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Cushing, Caleb, 1800–1879, American statesman, b. Salisbury, Mass. After practicing law he served in the Massachusetts state legislature and later in Congress (1835–43). A loyal Whig, he chose to stand by John Tyler, after the death of President William H. Harrison, rather than follow Henry Clay in his opposition program. As the first American commissioner to China, Cushing negotiated (1844) the opening of the ports of China to U.S. trade. He remained prominent in politics, engineered (1852) the nomination of Franklin Pierce at the Democratic convention of 1852, and served efficiently as Pierce's attorney general (1853–57). Secession convinced him that conciliation was impossible, and he supported Lincoln. He later acted (1871–72) as counsel for the United States at the arbitration of the Alabama claims and was (1874–77) minister to Spain.
See biography by C. M. Fuess (1923, repr. 1965).
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Cushing, Caleb(1800–79) lawyer, public official; born in Salisbury, Mass. After serving in the Massachusetts legislature and the U.S. House of Representatives (Whig, 1835–41; Dem., 1841–43), he was appointed commissioner to China, where he negotiated the commercial treaty of Wang Hia (1844). An advocate of "manifest destiny," he volunteered and served in the Mexican War. President Franklin Pierce appointed him attorney general (1853–57) and he spoke out on many issues beyond the law. He had long been a Democrat and was opposed to the abolitionists, but he was also opposed to slavery itself and to secession, and when Lincoln won the election of 1860 he became a Republican and served as a legal consultant to Lincoln and his cabinet. Under President Grant, he carried through several notable diplomatic-legal negotiations; in 1873 Grant nominated him to be chief justice of the U.S. Supreme Court, but partisan attacks led Cushing to withdraw his name. Instead, he wound up his long and varied career of public services as the popular U.S. ambassador to Spain (1873–77). An accomplished orator and linguist, as a lawyer he was most admired for his expertise at summarizing evidence. He was also extremely well read—Emerson called him the most eminent scholar of his day—and he wrote many articles as well as several books.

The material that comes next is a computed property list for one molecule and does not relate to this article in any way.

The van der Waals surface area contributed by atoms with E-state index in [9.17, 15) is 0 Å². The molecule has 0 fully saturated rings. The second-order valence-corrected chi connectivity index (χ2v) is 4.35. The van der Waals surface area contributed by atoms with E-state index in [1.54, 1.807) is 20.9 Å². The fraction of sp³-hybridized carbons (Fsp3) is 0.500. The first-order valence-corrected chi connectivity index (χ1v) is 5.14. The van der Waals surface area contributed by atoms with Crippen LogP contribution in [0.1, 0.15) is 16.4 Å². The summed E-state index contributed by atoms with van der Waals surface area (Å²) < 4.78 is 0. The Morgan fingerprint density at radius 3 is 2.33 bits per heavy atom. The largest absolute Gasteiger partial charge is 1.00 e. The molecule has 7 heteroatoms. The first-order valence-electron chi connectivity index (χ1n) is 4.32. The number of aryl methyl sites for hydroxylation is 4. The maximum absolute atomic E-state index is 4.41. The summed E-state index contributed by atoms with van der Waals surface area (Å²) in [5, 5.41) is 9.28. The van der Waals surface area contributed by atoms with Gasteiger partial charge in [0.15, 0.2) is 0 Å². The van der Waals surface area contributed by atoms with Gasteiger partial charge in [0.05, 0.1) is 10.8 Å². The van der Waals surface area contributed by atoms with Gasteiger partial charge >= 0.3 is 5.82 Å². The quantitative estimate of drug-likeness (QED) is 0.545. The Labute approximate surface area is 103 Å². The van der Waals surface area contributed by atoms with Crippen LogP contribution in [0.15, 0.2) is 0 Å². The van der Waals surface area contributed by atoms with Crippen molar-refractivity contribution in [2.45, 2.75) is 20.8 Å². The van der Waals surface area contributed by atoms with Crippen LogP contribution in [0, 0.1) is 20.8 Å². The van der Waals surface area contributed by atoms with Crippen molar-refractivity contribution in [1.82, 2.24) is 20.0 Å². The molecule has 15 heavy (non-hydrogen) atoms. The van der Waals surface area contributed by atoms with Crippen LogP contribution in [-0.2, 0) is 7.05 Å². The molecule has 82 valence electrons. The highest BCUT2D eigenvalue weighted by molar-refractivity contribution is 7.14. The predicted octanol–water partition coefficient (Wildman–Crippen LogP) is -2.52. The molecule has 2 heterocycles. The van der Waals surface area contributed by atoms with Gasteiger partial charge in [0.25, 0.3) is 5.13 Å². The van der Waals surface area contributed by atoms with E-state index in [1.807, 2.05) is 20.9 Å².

The Cambridge Dictionary of American Biography, by John S. Bowman. Copyright © Cambridge University Press 1995. Reproduced with permission.